• 8. After incubating for 68 hours, add 15 μl of the MTT dye solution added to each well.
    • 9. Incubate the plate at 37 ° C for 4 hours in a humidified 5% CO 2 incubator.
    • 10. After 4 hours add 100 μl of the solubilization solution given to each well. The plate is kept in a closed overnight container allowed to fully solubilize the formazan crystals.
    • 11. Record absorbance or absorbance at 570/650 nm.
  • RESULTS
  • The 27 shows that an IL-4 trap, designated 4SC375, which is a fusion polypeptide of IL-2Rγ-scb-IL4Rα-FcΔC1, as an IL-4 antagonist is several orders of magnitude better than IL4RαFcΔC1 alone, in the TF1- cell bioassay.
  • The 28 Figure 4 shows that the IL-4 trap, designated 4SC375, exhibits antagonistic activity in the TF1 cell bioassay, equivalent to an IL-4 trap termed 4SC424, which is a fusion polypeptide of IL-2Rγ-IL4Rα -FcΔC1 is where the IL-2Rγ component is aligned with the IL-4Rα component.
  • EXAMPLE 8: IL-6 BIOASSAY PROTOCOL USING XG-1 CELLS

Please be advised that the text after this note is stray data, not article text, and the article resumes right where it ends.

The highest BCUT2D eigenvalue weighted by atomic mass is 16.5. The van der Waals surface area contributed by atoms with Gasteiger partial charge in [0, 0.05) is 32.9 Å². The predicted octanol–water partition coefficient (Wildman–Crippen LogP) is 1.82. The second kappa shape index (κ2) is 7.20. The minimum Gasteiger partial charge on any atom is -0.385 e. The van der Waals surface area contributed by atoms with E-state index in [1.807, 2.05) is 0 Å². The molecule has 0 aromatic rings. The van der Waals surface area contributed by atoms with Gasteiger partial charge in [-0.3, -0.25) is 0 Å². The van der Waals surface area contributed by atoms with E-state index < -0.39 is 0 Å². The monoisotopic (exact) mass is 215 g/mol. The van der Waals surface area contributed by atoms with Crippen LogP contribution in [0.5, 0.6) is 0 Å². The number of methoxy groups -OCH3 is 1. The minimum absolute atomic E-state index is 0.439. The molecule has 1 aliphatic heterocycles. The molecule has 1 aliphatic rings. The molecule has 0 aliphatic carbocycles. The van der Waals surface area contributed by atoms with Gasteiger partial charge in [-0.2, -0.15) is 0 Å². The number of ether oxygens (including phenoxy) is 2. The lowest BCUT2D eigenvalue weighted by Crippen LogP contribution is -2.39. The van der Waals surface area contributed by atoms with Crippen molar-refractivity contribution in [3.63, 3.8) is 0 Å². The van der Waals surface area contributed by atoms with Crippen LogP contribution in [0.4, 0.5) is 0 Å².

• Required reagents and equipment
  • MTT dye solution
    • MTT (3- [4,5-dimethylthiazol-2-yl]) (Sigma Catalog # M2128)
    • Working concentration: 5 mg anhydrous MTT are dissolved in 200 ml PBS without Ca +2 , Mg + 2 .
    • Sterile filter and store in aliquotized form at -20 ° C.
  • Solubilization solution:
    • For 1000 ml, 100 g SDS, 950 ml dH 2 O, 50 ml dimethylformamide and 850 μl concentrated HCl are combined.
    • It comes with a 0.45 μm filter unit sterile. Store at room temperature.
  • Assay Medium:
    • RPMI 1640, 10% FBS, Pen / Strep, 2 mM L-glutamine, 50 μM mercaptoethanol.
  • Miscellaneous:
    • 0.4% trypan blue stain, sterile tubes for dilutions, sterile 96-well cell culture plates (Falcon # 3072), Hemacytometer, Centrifuge, ELISA plate reader, multi-channel pipette for volume of 15, 25, 50 and 100 μl, sterile reagent reservoirs, sterile pipette tips, gloves.
  • Assay Protocol
  • A. Preparation of assay plates